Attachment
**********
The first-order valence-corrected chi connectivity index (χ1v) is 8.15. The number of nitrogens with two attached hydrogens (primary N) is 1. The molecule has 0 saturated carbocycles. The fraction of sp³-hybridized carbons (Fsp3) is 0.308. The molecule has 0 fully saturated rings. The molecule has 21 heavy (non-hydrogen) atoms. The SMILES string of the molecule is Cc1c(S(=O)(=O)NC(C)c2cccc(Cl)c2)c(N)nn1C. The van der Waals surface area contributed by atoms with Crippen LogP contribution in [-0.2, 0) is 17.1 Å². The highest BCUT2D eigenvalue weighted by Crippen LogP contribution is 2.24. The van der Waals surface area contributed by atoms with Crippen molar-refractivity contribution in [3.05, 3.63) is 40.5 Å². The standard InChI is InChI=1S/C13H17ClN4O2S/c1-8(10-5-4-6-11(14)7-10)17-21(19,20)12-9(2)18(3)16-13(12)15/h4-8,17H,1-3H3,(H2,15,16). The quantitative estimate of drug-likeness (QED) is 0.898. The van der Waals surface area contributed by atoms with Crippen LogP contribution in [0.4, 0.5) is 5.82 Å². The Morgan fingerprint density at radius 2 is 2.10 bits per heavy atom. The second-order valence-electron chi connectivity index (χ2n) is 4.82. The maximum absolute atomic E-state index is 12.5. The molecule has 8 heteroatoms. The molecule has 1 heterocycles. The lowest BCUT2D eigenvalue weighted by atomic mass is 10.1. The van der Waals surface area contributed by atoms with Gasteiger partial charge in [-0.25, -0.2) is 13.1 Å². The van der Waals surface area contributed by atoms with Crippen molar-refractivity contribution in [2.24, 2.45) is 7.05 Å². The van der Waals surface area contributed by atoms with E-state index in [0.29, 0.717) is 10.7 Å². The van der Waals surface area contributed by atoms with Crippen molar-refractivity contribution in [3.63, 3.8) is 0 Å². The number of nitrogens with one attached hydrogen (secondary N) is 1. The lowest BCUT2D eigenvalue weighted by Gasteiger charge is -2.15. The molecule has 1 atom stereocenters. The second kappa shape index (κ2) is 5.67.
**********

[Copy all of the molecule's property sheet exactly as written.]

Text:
The first-order valence-corrected chi connectivity index (χ1v) is 8.15. The number of nitrogens with two attached hydrogens (primary N) is 1. The molecule has 0 saturated carbocycles. The fraction of sp³-hybridized carbons (Fsp3) is 0.308. The molecule has 0 fully saturated rings. The molecule has 21 heavy (non-hydrogen) atoms. The SMILES string of the molecule is Cc1c(S(=O)(=O)NC(C)c2cccc(Cl)c2)c(N)nn1C. The van der Waals surface area contributed by atoms with Crippen LogP contribution in [-0.2, 0) is 17.1 Å². The highest BCUT2D eigenvalue weighted by Crippen LogP contribution is 2.24. The van der Waals surface area contributed by atoms with Crippen molar-refractivity contribution in [3.05, 3.63) is 40.5 Å². The standard InChI is InChI=1S/C13H17ClN4O2S/c1-8(10-5-4-6-11(14)7-10)17-21(19,20)12-9(2)18(3)16-13(12)15/h4-8,17H,1-3H3,(H2,15,16). The quantitative estimate of drug-likeness (QED) is 0.898. The van der Waals surface area contributed by atoms with Crippen LogP contribution in [0.4, 0.5) is 5.82 Å². The Morgan fingerprint density at radius 2 is 2.10 bits per heavy atom. The second-order valence-electron chi connectivity index (χ2n) is 4.82. The maximum absolute atomic E-state index is 12.5. The molecule has 8 heteroatoms. The molecule has 1 heterocycles. The lowest BCUT2D eigenvalue weighted by atomic mass is 10.1. The van der Waals surface area contributed by atoms with Gasteiger partial charge in [-0.25, -0.2) is 13.1 Å². The van der Waals surface area contributed by atoms with Crippen molar-refractivity contribution in [2.24, 2.45) is 7.05 Å². The van der Waals surface area contributed by atoms with E-state index in [0.29, 0.717) is 10.7 Å². The van der Waals surface area contributed by atoms with Crippen molar-refractivity contribution in [3.63, 3.8) is 0 Å². The number of nitrogens with one attached hydrogen (secondary N) is 1. The lowest BCUT2D eigenvalue weighted by Gasteiger charge is -2.15. The molecule has 1 atom stereocenters. The second kappa shape index (κ2) is 5.67.